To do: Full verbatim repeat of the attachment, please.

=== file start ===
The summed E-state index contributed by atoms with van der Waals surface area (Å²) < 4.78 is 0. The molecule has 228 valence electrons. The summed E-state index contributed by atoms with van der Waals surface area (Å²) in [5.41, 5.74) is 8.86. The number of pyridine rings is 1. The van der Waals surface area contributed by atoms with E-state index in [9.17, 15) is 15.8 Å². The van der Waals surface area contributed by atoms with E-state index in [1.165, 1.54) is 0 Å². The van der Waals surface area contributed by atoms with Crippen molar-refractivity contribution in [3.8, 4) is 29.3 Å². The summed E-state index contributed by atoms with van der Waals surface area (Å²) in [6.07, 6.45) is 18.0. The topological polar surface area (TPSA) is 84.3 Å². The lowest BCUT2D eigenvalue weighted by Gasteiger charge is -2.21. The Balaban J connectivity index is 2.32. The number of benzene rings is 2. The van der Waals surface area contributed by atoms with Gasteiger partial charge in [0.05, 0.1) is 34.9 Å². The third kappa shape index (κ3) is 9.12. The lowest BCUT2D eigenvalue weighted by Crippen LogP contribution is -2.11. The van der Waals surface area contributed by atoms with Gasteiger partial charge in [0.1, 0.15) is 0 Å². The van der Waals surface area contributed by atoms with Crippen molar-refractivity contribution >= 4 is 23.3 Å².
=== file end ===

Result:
The summed E-state index contributed by atoms with van der Waals surface area (Å²) < 4.78 is 0. The molecule has 228 valence electrons. The summed E-state index contributed by atoms with van der Waals surface area (Å²) in [5.41, 5.74) is 8.86. The number of pyridine rings is 1. The van der Waals surface area contributed by atoms with E-state index in [9.17, 15) is 15.8 Å². The van der Waals surface area contributed by atoms with E-state index in [1.165, 1.54) is 0 Å². The van der Waals surface area contributed by atoms with Crippen molar-refractivity contribution in [3.8, 4) is 29.3 Å². The summed E-state index contributed by atoms with van der Waals surface area (Å²) in [6.07, 6.45) is 18.0. The topological polar surface area (TPSA) is 84.3 Å². The lowest BCUT2D eigenvalue weighted by Gasteiger charge is -2.21. The Balaban J connectivity index is 2.32. The number of benzene rings is 2. The van der Waals surface area contributed by atoms with Gasteiger partial charge in [0.05, 0.1) is 34.9 Å². The third kappa shape index (κ3) is 9.12. The lowest BCUT2D eigenvalue weighted by Crippen LogP contribution is -2.11. The van der Waals surface area contributed by atoms with Gasteiger partial charge in [0.1, 0.15) is 0 Å². The van der Waals surface area contributed by atoms with Crippen molar-refractivity contribution >= 4 is 23.3 Å².